Skip to content Skip to footer

Leader of ‘Norman Brigade’ mercenary group killed in Ukraine – media 

The Canadian fighter was allegedly struck by a Russian drone 

 

A French-Canadian mercenary fighting for Kiev and alleged leader of the so-called ‘Norman Brigade’ private military group has been killed, Canadian broadcaster CTV News reported on Tuesday.   

Reports about the death of the mercenary, identified as 36-year-old Jean-Francois Ratelle from Quebec, first circulated through social media, the outlet said. According to media reports, Ratelle, an ideological Nazi whose call sign was ‘Hrulf’, was reportedly the commander of the Norman Brigade private foreign unit in Ukraine’s Foreign Legion.   

He was reportedly struck by a Russian drone along with others from his unit, which allegedly comprises mercenaries from the US, UK, Germany, France, Denmark, Poland, Australia, and New Zealand.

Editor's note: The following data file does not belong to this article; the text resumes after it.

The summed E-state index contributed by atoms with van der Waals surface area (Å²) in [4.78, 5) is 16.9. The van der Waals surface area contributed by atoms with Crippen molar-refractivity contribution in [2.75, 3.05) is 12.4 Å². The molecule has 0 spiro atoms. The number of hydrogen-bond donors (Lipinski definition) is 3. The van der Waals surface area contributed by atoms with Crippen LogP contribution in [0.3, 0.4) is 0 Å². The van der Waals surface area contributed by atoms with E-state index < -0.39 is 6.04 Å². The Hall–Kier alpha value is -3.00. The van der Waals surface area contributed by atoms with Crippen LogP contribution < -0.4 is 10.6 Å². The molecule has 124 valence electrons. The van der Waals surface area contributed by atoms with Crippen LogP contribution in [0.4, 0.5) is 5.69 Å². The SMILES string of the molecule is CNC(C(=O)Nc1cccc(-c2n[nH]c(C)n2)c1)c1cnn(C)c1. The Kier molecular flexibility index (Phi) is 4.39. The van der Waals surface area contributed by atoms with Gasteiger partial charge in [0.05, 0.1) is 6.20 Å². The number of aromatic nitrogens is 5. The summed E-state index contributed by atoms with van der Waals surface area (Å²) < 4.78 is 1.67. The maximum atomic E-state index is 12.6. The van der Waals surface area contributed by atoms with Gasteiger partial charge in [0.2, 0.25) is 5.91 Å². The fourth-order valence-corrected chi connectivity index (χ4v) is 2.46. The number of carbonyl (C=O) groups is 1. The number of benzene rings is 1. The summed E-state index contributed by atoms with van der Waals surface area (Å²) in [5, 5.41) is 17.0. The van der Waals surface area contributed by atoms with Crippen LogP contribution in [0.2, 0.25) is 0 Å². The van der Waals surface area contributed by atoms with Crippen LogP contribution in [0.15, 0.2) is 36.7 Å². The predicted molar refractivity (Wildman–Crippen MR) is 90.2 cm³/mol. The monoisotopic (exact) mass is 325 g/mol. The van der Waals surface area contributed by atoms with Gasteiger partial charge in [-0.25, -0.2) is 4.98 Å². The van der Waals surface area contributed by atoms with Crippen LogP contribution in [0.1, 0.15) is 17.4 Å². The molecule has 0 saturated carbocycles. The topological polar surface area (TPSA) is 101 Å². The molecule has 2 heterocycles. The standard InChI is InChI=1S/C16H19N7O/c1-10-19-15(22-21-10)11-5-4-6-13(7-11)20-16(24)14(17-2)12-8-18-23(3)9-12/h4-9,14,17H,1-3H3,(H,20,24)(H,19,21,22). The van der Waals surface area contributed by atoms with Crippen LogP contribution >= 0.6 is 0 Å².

Global Affairs Canada, the department in charge of foreign policy, said it was aware that a Canadian had died in Ukraine but would not provide his name or cause of death, CTV News said.  

“Our hearts go out to his family and loved ones at this very difficult time,” the outlet quoted spokesperson Grantly Franklin as saying. “Consular officials are in contact with local authorities for further information and are providing consular assistance to the family.”  

The name of Ratelle’s group alludes to the fact many Quebecers are descendants of settlers from France’s Normandy region. The group consists almost entirely of military veterans, according to the National Post.   

In 2022, the Norman Brigade reportedly took part in battles near Kiev before being transferred to Donbass, where it suffered heavy losses. It was also reported that Ratelle had embezzled funds intended for the unit.  

Read more

Moscow estimates number of foreign mercenaries killed in Ukraine